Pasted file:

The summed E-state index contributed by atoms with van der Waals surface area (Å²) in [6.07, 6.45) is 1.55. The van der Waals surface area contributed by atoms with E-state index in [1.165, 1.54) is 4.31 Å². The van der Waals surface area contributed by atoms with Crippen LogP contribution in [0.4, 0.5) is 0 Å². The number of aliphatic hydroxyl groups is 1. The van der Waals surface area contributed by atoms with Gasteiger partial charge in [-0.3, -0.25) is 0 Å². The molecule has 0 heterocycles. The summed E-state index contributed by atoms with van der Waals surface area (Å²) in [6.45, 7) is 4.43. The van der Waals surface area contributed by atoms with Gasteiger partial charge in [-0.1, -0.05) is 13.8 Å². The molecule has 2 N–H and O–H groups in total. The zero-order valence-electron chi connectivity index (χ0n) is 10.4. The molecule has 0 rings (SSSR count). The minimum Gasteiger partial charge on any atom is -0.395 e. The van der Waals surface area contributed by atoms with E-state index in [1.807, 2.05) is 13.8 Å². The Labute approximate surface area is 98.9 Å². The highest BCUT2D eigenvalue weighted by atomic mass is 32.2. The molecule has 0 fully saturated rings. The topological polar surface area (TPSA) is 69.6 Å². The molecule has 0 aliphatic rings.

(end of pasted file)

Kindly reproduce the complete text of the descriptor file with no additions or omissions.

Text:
The summed E-state index contributed by atoms with van der Waals surface area (Å²) in [6.07, 6.45) is 1.55. The van der Waals surface area contributed by atoms with E-state index in [1.165, 1.54) is 4.31 Å². The van der Waals surface area contributed by atoms with Crippen LogP contribution in [0.4, 0.5) is 0 Å². The number of aliphatic hydroxyl groups is 1. The van der Waals surface area contributed by atoms with Gasteiger partial charge in [-0.3, -0.25) is 0 Å². The molecule has 0 heterocycles. The summed E-state index contributed by atoms with van der Waals surface area (Å²) in [6.45, 7) is 4.43. The van der Waals surface area contributed by atoms with Gasteiger partial charge in [-0.1, -0.05) is 13.8 Å². The molecule has 2 N–H and O–H groups in total. The zero-order valence-electron chi connectivity index (χ0n) is 10.4. The molecule has 0 rings (SSSR count). The minimum Gasteiger partial charge on any atom is -0.395 e. The van der Waals surface area contributed by atoms with E-state index in [1.807, 2.05) is 13.8 Å². The Labute approximate surface area is 98.9 Å². The highest BCUT2D eigenvalue weighted by atomic mass is 32.2. The molecule has 0 fully saturated rings. The topological polar surface area (TPSA) is 69.6 Å². The molecule has 0 aliphatic rings.